So how does Chelsea Women manager Emma Hayes sum up the character of the player attacking England’s defence – including Millie Bright, her team-mate at Chelsea – this weekend?
“Erin Cuthbert? My goodness, what a player, what a person!” said Hayes. “She’s a fantastic person who gives her all day in, day out. She’s growing in stature every day.
“She’s great on the training pitch and she’s a great tactical player who can play in multiple positions. She will never give up. She’s Scotland’s best player by a country mile for me.
“She’s got a bright future ahead of her as long as she keeps doing all the things that have got her to this point.”
Cuthbert signed for the Blues from Glasgow City in 2016, and still has to pinch herself about how her career has flourished. “Sometimes I do sit back and think “Wow, how has this happened?” because some of the things I’m experiencing [at Kingsmeadow] are bonkers.
“I was named in the PFA team of the year, and scored in a Champions League semi-final, and I’ve got the World Cup.
“Two and a half years ago I was studying at the University of the West of Scotland, and playing part-time for Glasgow City. I was miles away from where I am now, both in terms of location and what I’m like as a player and a person.”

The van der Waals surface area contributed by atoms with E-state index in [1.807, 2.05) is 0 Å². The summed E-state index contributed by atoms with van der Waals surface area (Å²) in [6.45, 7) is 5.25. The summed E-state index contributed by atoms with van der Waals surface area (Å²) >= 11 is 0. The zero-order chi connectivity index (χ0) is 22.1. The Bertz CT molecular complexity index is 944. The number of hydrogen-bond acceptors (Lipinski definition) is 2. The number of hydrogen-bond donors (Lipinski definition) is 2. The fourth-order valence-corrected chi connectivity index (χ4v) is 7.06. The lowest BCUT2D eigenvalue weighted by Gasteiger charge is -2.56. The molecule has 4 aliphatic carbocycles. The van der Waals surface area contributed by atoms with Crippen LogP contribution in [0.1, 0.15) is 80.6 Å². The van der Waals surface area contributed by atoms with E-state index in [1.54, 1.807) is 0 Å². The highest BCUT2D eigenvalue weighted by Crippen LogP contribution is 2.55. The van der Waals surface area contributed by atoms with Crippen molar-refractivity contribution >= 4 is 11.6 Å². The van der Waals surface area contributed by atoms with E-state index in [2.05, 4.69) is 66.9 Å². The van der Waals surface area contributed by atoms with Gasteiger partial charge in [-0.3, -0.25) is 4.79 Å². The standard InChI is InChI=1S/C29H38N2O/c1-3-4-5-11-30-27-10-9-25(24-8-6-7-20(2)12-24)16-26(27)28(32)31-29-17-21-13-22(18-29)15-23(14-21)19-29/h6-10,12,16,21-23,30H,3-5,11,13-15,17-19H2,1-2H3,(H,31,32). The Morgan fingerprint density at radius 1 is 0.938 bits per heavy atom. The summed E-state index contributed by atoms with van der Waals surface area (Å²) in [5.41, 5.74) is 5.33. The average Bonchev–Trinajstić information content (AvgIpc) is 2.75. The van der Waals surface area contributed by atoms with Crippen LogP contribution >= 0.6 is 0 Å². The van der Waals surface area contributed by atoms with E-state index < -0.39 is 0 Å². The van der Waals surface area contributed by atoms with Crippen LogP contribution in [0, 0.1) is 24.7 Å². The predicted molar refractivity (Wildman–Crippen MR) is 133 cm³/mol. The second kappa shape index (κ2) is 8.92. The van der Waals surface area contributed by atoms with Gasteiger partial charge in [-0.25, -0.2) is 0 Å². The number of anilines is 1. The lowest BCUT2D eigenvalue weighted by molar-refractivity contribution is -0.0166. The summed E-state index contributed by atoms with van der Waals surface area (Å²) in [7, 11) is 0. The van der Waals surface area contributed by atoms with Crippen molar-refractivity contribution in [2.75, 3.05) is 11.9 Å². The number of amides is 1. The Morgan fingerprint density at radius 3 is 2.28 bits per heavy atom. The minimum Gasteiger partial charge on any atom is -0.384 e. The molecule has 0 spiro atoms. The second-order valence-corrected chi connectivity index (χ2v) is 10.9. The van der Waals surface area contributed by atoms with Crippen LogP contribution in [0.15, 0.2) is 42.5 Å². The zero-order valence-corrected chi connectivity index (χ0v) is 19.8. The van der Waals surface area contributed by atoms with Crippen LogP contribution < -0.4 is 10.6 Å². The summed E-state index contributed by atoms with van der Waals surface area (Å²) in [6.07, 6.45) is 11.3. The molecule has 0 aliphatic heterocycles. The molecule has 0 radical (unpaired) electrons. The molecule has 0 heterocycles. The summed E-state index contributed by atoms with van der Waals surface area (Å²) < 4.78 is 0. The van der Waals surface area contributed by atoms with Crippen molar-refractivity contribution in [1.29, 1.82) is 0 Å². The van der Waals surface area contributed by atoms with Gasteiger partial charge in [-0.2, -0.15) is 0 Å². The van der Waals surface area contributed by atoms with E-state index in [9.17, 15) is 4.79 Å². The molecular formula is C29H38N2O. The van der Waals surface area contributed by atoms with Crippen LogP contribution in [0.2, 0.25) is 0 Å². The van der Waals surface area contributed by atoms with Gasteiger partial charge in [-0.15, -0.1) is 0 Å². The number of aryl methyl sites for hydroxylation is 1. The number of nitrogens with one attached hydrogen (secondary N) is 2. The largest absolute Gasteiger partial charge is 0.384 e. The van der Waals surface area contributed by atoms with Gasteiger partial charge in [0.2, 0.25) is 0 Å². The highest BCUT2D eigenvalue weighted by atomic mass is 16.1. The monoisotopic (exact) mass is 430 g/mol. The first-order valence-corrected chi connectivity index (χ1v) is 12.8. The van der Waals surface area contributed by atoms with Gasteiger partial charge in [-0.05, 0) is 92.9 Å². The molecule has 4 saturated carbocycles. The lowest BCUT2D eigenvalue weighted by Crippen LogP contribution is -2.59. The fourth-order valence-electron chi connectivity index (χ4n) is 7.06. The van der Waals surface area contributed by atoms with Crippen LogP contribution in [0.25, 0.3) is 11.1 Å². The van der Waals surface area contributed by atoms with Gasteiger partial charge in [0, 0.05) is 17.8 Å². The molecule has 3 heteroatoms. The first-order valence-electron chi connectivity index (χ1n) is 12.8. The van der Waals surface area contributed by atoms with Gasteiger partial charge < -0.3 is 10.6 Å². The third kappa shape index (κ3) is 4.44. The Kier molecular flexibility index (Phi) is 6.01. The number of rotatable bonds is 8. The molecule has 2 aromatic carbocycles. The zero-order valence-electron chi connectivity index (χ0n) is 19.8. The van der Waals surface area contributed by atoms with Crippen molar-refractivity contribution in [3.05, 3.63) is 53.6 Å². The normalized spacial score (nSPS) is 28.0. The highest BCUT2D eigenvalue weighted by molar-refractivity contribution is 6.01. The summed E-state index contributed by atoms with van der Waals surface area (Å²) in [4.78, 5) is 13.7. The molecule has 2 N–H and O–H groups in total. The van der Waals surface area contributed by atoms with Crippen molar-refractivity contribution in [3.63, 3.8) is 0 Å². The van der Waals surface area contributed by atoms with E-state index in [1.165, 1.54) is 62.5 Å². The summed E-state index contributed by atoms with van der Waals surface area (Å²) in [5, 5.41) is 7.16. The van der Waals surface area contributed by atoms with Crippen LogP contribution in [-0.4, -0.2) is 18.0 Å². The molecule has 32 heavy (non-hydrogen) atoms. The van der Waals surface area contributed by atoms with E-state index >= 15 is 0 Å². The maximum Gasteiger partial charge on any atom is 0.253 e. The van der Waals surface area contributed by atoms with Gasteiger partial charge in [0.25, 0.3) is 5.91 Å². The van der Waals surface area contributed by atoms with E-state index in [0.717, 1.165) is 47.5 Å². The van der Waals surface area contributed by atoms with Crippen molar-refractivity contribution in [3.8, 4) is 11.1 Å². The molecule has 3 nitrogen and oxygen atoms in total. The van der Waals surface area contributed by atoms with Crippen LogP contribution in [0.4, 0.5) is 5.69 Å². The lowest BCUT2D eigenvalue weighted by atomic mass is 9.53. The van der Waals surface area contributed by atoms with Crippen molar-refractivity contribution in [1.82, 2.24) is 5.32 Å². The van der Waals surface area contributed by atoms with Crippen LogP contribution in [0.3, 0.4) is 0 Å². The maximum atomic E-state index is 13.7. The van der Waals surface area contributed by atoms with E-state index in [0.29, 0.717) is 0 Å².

Irvine-born Cuthbert, who dressed up as Braveheart to celebrate Blues defender David Luiz’s 32nd birthday at a Stamford Bridge fancy dress bash, believes she can learn – and draw support – from everybody… including Luiz.
“David is a really good guy. I’ve spoken to him a few times and he messages me on Instagram when I score or whatever,” she said, adding that she had been delighted when (with a beany hat pulled down over his hair in semi-disguise) he popped up in the Kingsmeadow VIP seating area to cheer on Chelsea Women.